Measuring Student Well-Being in the Context of Australian Schooling: Draft for Consultation, 2004

13

2. Introduction

This report primarily details Phase 1 only. Phase 1 includes two main stages: 1. defining a measurement construct for student well-being; and 2. designing an instrument to measure student well-being in schools. This report also includes recommendations on how best to proceed to Phase 2 of the process. Phase 2 is the construction and refinement of a measurement instrument of student well-being with a view to its ongoing use in schools.
Define measurement construct for student well-being

Identify factors affecting individual schools well-being profiles

Implement programs/policies to emphasise strengths and mediate weakness in schools well-being profiles

Figure 1: Diagrammatic representation of the place of this study (Phase 1) in the process of assessing and reporting student well-being.

Measuring Student Well-Being in the Context of Australian Schooling: Draft for Consultation, 2004

14

Assessment

Phase 1 Phase 2 Implementation

Define measurement instrument

Construct measurement instrument

Collect student data

Analyse student data

Report student data against a well-being scale/framework Identify areas of strength and weakness for student well-being (well-being profiles) in individual schools

2. Introduction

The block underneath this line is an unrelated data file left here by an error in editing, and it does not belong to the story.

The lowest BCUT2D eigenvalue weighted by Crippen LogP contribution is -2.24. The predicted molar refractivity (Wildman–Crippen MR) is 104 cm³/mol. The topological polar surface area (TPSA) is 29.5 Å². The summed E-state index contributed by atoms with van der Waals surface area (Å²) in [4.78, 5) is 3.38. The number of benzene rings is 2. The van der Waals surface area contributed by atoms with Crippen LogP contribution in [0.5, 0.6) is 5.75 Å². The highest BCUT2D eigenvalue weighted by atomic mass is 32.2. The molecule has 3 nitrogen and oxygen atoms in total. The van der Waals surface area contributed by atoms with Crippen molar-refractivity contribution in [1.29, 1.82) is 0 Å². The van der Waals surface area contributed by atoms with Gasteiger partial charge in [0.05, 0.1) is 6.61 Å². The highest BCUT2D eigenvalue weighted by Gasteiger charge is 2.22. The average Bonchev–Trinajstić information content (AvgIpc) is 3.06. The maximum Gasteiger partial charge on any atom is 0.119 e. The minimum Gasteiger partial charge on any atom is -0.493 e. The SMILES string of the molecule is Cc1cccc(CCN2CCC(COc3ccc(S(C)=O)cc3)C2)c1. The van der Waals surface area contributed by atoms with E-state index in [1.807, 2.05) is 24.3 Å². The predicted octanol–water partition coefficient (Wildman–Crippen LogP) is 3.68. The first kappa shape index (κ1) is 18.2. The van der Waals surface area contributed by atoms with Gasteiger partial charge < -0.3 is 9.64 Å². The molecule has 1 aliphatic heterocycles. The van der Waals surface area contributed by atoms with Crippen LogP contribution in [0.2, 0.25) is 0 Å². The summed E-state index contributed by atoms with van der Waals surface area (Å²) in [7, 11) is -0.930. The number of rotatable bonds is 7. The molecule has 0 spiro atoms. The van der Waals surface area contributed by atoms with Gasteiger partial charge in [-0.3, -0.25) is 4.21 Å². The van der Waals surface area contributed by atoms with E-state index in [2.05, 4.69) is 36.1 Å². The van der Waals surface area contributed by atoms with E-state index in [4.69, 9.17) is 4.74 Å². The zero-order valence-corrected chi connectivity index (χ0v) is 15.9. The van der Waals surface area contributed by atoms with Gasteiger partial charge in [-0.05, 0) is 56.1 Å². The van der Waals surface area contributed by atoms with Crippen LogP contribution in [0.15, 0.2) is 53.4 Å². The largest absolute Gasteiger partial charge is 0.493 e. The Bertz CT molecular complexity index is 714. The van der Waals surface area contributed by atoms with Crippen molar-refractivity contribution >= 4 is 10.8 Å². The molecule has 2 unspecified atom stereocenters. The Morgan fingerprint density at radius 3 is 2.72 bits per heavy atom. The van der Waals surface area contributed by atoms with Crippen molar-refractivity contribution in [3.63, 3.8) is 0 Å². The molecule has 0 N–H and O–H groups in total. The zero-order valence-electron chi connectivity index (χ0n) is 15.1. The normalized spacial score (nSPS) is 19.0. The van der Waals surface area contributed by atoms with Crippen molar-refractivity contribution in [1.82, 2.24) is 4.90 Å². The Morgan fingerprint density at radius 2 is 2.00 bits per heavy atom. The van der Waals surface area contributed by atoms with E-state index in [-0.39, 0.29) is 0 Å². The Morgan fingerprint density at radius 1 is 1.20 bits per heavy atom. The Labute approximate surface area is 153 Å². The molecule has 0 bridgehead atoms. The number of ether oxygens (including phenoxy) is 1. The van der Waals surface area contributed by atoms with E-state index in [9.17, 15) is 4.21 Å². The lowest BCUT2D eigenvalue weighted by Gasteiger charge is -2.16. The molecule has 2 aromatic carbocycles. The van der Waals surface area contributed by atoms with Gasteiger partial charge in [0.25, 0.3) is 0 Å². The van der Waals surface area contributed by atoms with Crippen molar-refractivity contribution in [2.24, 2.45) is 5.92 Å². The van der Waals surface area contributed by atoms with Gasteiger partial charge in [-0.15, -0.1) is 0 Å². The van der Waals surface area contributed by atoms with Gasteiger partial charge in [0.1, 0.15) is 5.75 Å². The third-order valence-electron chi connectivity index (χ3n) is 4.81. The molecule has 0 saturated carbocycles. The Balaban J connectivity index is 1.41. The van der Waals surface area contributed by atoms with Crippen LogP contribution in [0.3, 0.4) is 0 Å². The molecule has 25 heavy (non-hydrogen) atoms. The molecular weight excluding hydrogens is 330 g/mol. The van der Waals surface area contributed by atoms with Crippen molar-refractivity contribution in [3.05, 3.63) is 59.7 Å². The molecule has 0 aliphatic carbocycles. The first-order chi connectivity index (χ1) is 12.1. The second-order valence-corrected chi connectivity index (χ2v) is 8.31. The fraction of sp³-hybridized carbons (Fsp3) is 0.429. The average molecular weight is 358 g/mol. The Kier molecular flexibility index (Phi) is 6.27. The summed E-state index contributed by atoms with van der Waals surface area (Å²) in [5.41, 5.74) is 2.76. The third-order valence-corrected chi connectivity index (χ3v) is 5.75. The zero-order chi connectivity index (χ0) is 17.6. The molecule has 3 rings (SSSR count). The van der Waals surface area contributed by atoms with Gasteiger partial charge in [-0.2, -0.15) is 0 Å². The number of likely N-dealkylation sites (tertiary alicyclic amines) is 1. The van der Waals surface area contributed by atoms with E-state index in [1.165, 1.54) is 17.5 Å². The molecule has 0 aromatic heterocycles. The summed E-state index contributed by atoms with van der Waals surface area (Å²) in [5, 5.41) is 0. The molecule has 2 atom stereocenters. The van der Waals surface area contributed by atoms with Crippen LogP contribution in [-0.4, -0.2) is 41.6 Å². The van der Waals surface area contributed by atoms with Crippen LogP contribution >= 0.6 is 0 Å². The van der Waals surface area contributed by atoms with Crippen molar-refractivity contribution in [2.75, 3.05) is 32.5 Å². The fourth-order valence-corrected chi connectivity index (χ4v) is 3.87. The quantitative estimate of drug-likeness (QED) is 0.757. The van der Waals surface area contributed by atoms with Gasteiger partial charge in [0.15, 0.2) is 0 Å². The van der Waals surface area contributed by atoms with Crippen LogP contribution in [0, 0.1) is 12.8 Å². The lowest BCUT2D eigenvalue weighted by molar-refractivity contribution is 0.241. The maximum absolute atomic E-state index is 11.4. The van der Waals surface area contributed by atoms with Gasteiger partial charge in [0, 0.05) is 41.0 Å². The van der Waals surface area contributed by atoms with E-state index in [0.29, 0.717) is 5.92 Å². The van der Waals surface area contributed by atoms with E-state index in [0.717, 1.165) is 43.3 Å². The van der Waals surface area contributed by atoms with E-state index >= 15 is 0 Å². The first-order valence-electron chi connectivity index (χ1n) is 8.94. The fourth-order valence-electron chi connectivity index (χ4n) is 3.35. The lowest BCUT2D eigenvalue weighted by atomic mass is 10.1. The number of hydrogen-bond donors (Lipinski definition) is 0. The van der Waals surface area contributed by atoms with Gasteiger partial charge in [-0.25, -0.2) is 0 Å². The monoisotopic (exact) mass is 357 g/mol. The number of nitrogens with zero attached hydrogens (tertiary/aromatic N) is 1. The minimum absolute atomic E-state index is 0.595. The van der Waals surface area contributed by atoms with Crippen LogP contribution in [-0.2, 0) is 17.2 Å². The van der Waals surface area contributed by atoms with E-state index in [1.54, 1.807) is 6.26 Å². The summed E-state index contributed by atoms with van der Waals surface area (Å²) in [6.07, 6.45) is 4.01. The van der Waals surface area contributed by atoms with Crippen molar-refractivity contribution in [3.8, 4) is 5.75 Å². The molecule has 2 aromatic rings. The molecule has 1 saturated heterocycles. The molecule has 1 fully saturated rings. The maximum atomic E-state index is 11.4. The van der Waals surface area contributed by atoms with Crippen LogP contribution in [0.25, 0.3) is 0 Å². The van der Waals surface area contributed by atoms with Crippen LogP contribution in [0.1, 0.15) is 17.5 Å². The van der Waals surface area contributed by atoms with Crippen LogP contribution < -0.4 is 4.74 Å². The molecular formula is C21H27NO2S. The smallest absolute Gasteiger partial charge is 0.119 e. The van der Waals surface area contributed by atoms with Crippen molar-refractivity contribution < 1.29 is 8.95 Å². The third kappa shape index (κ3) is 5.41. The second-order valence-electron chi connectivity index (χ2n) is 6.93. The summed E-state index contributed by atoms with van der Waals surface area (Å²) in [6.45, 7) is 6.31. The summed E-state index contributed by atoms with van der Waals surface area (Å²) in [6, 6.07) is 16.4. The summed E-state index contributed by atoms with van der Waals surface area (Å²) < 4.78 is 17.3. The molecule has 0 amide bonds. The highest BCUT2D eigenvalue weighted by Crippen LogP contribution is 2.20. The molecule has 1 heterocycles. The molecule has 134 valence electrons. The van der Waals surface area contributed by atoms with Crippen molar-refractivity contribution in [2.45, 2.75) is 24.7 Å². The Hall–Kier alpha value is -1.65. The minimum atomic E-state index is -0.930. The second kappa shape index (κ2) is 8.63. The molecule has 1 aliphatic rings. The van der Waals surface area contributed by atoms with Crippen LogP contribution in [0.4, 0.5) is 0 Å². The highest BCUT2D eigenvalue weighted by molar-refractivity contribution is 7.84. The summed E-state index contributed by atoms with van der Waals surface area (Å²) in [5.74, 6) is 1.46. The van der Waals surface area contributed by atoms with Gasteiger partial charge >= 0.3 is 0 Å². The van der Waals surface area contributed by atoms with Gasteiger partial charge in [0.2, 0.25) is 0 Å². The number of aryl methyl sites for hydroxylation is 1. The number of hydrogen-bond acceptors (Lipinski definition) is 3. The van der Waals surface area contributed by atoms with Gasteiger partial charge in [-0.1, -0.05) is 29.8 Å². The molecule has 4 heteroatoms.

Defining a measurement construct for student well-being The process of defining a measurement construct for student well-being primarily involves the assimilation and synthesis of the disparate research perspectives of student well-being into a set of commonly represented, or shared, aspects. It is necessarily based on the findings of national and international research into student well-being. Measurement constructs aim to describe the meaning of a theoretical construct in such a way that its meaning can be measured. The process of defining a measurement construct for student well-being differs significantly from that of determining, describing or evaluating the factors that affect student well-being. In order to define a measurement construct of student well-being, the factors that influence it are relevant in what they tell us about how well-being is conceptualised by researchers and practitioners. These influencing factors may or may not also contribute to the substantive measurement of the underlying well-being construct. For example, student well-being can be influenced by the relations students have with their primary caregivers. If the relationship with a primary caregiver is regarded as a measure of student well-being then students with poor relationships with their primary caregivers would be measured as having lower well-being. If the relationship with the primary caregiver is considered to be an influence but not a measure of student wellbeing, then student well-being is measured using other indicators such as, for example, self-esteem. In this case, students with low self-esteem would be measured as having low well-being which may then be improved by improving their relationships with their primary caregivers. Distinguishing between influences on well-being and measures of well-being is fundamental to the processes of defining and articulating a measurement model for student well-being in Chapters 3 and 4. Designing an instrument to measure student well-being in schools The measurement instrument of student well-being is used to collect evidence of student well-being as defined by the measurement construct. The conceptual design of the measurement instrument of student well-being uses measurement theory and practice to operationalises measurement construct. This process draws on national and international understandings of measurement practice in the well-being area and more general principles of best contemporary measurement practice. This work forms the basis of the findings and recommendations in Chapter 5.